**[0007]**There are known methods for determination of the thermal conductivity of porous rock, such as described in S. L. Lee, J. H. Yang, Modeling of effective thermal conductivity for a non-homogeneous anisotropic porous medium, Int. J. Heat Mass Transfer, Vol. 41, Issue 6-7, pp. 931-937, 1998, or described in H. Ye, Effective thermal conductivity of two-scale porous media, APPLIED PHYSICS LETTERS 89, 081908 (2006).

**[0008]**However, the above-mentioned methods allow for determining thermal conductivity of only small-sized samples and are characterized by increased labor requirements and increased time consumption.

**SUMMARY OF THE DISCLOSURE**

**[0009]**The claimed method for determination of thermal conductivity of a saturated porous medium allows for improving the accuracy of determination of thermal conductivity as compared to known methods, and consists in determining a microstructure of a sample of a porous medium and in solving a thermal conductivity problem, based on decomposition of a computational domain with following composition.

**[0010]**The claimed method comprises the following steps:

**[0011]**determining a composition of a saturated porous medium and thermal conductivity coefficients of determined components,

**[0012]**performing an X-ray scanning of a sample of the saturated porous medium and obtaining a three-dimensional image of the sample which is a first single computational domain and consists of N voxels, with N=N

_{x}N

_{y}N

_{z}, where N

_{x}, N

_{y}, N

_{z}are numbers of voxels along x, y, z axes, respectively,

**[0013]**combining the N voxels into n coarse cells, with n=n

_{xn}

_{y}n

_{z}, where n

_{x}, n

_{y}, n

_{z}are numbers of coarse cells along the x, y, z axes, respectively, with 2<n

_{x}<N

_{x}, 2<n

_{y}<N

_{y}, 2<n

_{z}<N

_{z},

**[0014]**solving a first thermal conductivity problem for each of the coarse cells in each of the x, y, z directions, and determining an effective thermal conductivity coefficient in each direction,

**[0015]**combining the coarse cells into a second single computational domain,

**[0016]**solving a second thermal conductivity problem for the second single computational domain which is composed of the coarse cells, and determining an effective thermal conductivity coefficient for the whole computational domain in three directions,

**[0017]**determining a thermal conductivity coefficient of the saturated porous medium as an average of the determined thermal conductivity coefficients along the axes.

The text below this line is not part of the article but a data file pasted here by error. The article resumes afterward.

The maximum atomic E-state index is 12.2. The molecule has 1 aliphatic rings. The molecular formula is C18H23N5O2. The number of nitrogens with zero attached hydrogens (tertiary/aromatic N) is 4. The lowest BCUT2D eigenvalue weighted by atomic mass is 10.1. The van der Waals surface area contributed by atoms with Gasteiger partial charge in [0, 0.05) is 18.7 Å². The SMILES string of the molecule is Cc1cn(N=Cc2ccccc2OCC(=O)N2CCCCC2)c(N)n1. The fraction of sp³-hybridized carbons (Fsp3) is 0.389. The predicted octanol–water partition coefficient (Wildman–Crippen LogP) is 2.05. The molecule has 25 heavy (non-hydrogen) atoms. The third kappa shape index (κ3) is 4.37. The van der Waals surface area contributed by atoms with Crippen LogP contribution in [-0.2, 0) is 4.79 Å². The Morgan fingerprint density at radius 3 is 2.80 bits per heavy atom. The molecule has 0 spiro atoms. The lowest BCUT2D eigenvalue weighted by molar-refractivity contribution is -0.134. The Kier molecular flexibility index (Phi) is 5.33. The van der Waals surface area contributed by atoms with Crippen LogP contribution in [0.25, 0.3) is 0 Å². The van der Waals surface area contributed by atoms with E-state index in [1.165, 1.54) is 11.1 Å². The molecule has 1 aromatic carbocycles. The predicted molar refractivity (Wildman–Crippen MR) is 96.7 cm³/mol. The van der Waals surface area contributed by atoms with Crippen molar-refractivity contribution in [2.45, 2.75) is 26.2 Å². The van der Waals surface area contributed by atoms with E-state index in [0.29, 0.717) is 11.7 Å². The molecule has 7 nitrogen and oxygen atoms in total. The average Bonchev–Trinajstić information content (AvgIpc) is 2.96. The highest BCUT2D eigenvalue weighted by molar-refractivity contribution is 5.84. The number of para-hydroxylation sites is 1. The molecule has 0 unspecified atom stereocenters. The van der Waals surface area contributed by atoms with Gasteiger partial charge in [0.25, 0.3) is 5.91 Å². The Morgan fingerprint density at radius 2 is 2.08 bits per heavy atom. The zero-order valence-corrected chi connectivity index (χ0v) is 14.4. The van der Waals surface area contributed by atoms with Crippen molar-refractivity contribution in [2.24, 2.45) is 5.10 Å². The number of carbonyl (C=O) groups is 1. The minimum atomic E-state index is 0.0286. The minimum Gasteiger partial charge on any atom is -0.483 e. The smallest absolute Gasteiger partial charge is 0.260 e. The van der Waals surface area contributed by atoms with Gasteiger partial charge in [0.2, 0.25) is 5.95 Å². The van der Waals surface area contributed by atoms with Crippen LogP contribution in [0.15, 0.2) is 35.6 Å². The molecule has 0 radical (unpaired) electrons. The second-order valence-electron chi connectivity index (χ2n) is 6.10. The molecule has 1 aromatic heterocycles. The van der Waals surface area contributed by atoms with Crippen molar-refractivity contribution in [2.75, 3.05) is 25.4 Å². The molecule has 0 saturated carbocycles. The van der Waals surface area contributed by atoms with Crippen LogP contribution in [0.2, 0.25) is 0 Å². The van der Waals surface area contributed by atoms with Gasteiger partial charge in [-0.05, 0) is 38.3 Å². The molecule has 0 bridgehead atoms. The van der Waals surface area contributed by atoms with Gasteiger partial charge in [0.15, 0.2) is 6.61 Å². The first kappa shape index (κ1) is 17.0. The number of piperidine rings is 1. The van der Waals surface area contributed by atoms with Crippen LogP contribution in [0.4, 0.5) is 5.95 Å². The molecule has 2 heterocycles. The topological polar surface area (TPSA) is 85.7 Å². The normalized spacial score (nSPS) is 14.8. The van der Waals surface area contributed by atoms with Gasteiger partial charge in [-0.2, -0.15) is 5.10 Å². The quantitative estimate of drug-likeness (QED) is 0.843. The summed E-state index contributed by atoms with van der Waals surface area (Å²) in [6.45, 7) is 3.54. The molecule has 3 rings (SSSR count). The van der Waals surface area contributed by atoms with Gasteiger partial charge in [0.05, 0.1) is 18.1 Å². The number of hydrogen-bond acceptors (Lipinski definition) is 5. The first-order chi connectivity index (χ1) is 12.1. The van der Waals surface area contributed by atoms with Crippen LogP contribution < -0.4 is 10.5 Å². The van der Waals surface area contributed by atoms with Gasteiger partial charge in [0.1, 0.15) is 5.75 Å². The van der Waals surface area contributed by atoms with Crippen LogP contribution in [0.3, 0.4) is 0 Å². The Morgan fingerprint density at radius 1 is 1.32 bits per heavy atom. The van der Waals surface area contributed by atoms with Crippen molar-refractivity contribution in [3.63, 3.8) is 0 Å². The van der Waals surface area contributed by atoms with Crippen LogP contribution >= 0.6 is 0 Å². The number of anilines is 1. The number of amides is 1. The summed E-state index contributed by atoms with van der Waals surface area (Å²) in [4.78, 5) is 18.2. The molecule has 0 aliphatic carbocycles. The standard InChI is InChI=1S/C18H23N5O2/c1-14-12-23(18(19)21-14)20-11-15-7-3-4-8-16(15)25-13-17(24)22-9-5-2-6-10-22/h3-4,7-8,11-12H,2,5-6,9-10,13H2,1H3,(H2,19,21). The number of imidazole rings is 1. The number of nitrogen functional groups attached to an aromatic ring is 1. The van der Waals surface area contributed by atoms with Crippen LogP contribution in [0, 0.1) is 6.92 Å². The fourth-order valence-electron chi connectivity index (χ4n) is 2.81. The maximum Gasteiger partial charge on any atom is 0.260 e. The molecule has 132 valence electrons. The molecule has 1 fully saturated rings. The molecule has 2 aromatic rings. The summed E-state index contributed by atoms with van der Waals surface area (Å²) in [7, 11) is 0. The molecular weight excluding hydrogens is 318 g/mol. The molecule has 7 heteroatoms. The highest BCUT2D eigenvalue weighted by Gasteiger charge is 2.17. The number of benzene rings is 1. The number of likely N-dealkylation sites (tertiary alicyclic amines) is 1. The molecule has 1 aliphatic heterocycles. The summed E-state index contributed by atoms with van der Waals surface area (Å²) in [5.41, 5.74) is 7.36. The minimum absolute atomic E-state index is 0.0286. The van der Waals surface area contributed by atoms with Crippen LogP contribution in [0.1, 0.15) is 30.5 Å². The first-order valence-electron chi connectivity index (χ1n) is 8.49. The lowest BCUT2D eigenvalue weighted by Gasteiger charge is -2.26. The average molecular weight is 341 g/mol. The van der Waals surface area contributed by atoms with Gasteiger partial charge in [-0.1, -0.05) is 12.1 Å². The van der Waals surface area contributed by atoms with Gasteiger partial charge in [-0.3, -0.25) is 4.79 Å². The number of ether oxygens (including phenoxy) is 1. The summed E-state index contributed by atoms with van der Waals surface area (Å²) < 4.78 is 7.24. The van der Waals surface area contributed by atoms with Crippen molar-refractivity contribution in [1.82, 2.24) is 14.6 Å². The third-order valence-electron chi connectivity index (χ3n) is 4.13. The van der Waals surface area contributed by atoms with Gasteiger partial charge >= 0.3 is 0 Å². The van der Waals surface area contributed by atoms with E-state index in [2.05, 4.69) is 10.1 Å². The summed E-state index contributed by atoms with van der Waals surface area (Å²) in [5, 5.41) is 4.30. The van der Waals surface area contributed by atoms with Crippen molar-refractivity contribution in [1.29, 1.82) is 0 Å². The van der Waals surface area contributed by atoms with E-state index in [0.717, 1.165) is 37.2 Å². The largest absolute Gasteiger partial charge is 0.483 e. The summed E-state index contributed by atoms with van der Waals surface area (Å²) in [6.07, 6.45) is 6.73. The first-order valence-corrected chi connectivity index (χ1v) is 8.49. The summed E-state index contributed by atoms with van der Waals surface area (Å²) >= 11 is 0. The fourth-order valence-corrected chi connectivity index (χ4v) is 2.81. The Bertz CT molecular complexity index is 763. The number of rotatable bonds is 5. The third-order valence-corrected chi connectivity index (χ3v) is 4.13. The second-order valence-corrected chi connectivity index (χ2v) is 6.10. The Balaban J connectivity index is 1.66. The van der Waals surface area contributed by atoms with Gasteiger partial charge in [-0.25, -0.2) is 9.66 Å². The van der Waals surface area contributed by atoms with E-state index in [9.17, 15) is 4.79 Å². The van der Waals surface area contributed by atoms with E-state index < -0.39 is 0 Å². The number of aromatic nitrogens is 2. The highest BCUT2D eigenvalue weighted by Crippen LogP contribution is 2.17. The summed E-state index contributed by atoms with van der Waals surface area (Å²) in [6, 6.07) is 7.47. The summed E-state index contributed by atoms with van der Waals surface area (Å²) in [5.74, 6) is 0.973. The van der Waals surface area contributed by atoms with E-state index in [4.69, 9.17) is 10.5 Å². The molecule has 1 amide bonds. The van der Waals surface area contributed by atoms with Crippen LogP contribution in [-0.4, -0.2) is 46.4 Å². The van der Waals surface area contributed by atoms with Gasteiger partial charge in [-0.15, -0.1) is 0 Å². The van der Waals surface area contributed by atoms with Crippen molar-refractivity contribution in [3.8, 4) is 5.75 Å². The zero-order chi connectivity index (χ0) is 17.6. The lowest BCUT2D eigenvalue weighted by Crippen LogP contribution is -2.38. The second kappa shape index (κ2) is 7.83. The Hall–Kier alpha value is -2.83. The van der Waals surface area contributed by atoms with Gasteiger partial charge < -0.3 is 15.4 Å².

**BRIEF DESCRIPTION OF THE FIGURES**

**[0018]**FIG. 1 shows a microstructure of a parallelepiped-shaped sample;

**[0019]**FIG. 2 shows decomposition of a computational domain;

**[0020]**FIG. 3 shows a coarse cell;

**[0021]**FIG. 4 shows boundaries for x, y, z directions; and

**[0022]**FIG. 5 shows a rock sample 240×240×240 mm in size.

**DETAILED DESCRIPTION**

**[0023]**At first it is necessary to determine a composition of a porous medium and, consequently, thermal conductivity coefficients of determined components of the porous medium. The components can be determined by known methods, such as methods described in the paper by V. N. Shvanov, Petrography of Sandy Rock (Composition, Systematics, and Description of Mineral Species)--Leningrad: Nedra Publishing House, 1987, p. 269. The thermal conductivity coefficients of the determined components are determined from reference literature, e.g., from Clauser, C and E. Huenges, 1995, Thermal Conductivity of Rocks and Minerals, Rock Physics and Phase Relations.

**[0024]**Then, it is necessary to obtain information on microstructure of the porous medium. A rectangular-parallelepiped-shaped sample of the saturated porous medium is taken for tests. Results of this test are usually represented as data on filling of each unit of a computational domain (the sample of the medium represents the computational domain) with one or another material. The unit of the computational domain is selected depending on the test type.

**[0025]**A microstructure of the sample is determined by X-ray scanning of the sample. The X-ray computer tomographs which are used for obtaining the data on the microstructure are described, for example, in http://www.ngi.no/no/Innholdsbokser/Referansjeprosjekter-LISTER-/Referans- er/Rock-structure-visualisation-with-CT/A or in the paper by Sasov, Microtomography, Journal of Microscopy, Vol. 147 (2): 169-192, 1987.

**[0026]**The scanning gives data on the microstructure of the sample having a height H, a length L and a width B in the form of a first three-dimensional computational domain consisting of N

_{x}N

_{y}N

_{z}three-dimensional cells (voxels), where N

_{x}, N